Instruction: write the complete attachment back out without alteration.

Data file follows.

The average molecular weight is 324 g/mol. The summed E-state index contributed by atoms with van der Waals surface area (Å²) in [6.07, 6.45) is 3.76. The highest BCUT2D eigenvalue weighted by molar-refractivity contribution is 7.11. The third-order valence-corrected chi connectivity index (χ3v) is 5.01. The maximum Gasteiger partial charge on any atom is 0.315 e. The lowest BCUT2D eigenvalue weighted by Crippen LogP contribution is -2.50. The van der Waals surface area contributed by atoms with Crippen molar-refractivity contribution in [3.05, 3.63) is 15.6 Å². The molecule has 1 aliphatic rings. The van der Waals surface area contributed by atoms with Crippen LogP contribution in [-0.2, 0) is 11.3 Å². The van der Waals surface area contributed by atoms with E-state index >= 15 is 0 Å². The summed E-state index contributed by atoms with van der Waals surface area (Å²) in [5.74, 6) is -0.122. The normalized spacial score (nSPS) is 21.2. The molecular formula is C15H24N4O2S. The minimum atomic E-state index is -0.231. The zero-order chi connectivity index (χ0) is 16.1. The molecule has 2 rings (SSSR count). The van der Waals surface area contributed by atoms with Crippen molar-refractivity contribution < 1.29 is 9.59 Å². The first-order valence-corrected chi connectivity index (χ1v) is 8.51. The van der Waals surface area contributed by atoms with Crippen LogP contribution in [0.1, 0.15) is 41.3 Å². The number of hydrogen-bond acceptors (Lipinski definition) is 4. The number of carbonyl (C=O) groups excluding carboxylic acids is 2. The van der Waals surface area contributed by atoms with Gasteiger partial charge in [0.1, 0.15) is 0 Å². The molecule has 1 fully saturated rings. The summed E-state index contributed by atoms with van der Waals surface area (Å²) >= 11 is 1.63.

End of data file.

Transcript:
The average molecular weight is 324 g/mol. The summed E-state index contributed by atoms with van der Waals surface area (Å²) in [6.07, 6.45) is 3.76. The highest BCUT2D eigenvalue weighted by molar-refractivity contribution is 7.11. The third-order valence-corrected chi connectivity index (χ3v) is 5.01. The maximum Gasteiger partial charge on any atom is 0.315 e. The lowest BCUT2D eigenvalue weighted by Crippen LogP contribution is -2.50. The van der Waals surface area contributed by atoms with Crippen molar-refractivity contribution in [3.05, 3.63) is 15.6 Å². The molecule has 1 aliphatic rings. The van der Waals surface area contributed by atoms with Crippen LogP contribution in [-0.2, 0) is 11.3 Å². The van der Waals surface area contributed by atoms with E-state index >= 15 is 0 Å². The summed E-state index contributed by atoms with van der Waals surface area (Å²) in [5.74, 6) is -0.122. The normalized spacial score (nSPS) is 21.2. The molecular formula is C15H24N4O2S. The minimum atomic E-state index is -0.231. The zero-order chi connectivity index (χ0) is 16.1. The molecule has 2 rings (SSSR count). The van der Waals surface area contributed by atoms with Crippen molar-refractivity contribution < 1.29 is 9.59 Å². The first-order valence-corrected chi connectivity index (χ1v) is 8.51. The van der Waals surface area contributed by atoms with Crippen LogP contribution in [0.1, 0.15) is 41.3 Å². The number of hydrogen-bond acceptors (Lipinski definition) is 4. The number of carbonyl (C=O) groups excluding carboxylic acids is 2. The van der Waals surface area contributed by atoms with Gasteiger partial charge in [0.1, 0.15) is 0 Å². The molecule has 1 fully saturated rings. The summed E-state index contributed by atoms with van der Waals surface area (Å²) >= 11 is 1.63.